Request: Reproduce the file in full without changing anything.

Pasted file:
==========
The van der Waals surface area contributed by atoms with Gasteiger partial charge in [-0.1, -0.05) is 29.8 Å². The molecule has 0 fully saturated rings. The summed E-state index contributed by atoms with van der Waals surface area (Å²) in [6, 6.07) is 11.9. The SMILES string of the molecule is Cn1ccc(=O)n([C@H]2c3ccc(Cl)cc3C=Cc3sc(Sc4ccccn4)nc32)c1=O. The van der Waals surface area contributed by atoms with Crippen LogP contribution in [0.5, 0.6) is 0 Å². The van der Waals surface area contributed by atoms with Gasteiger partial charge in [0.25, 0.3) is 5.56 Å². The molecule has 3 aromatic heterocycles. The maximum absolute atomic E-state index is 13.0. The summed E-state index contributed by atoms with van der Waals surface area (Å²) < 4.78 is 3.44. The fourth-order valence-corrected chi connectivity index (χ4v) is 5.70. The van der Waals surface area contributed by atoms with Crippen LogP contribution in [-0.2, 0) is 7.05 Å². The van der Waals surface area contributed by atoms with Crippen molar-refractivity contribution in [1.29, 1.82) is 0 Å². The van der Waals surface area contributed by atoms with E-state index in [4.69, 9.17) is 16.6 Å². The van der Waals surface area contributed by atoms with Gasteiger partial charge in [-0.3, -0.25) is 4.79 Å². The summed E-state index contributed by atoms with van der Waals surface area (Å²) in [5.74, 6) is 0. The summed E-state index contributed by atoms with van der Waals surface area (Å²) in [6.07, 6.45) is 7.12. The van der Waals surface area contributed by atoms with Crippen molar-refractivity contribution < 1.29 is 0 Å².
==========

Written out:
The van der Waals surface area contributed by atoms with Gasteiger partial charge in [-0.1, -0.05) is 29.8 Å². The molecule has 0 fully saturated rings. The summed E-state index contributed by atoms with van der Waals surface area (Å²) in [6, 6.07) is 11.9. The SMILES string of the molecule is Cn1ccc(=O)n([C@H]2c3ccc(Cl)cc3C=Cc3sc(Sc4ccccn4)nc32)c1=O. The van der Waals surface area contributed by atoms with Crippen LogP contribution in [0.5, 0.6) is 0 Å². The van der Waals surface area contributed by atoms with Gasteiger partial charge in [0.25, 0.3) is 5.56 Å². The molecule has 3 aromatic heterocycles. The maximum absolute atomic E-state index is 13.0. The summed E-state index contributed by atoms with van der Waals surface area (Å²) < 4.78 is 3.44. The fourth-order valence-corrected chi connectivity index (χ4v) is 5.70. The van der Waals surface area contributed by atoms with Crippen LogP contribution in [-0.2, 0) is 7.05 Å². The van der Waals surface area contributed by atoms with Crippen molar-refractivity contribution in [1.29, 1.82) is 0 Å². The van der Waals surface area contributed by atoms with E-state index in [4.69, 9.17) is 16.6 Å². The van der Waals surface area contributed by atoms with Gasteiger partial charge in [-0.3, -0.25) is 4.79 Å². The summed E-state index contributed by atoms with van der Waals surface area (Å²) in [5.74, 6) is 0. The summed E-state index contributed by atoms with van der Waals surface area (Å²) in [6.07, 6.45) is 7.12. The van der Waals surface area contributed by atoms with Crippen molar-refractivity contribution < 1.29 is 0 Å².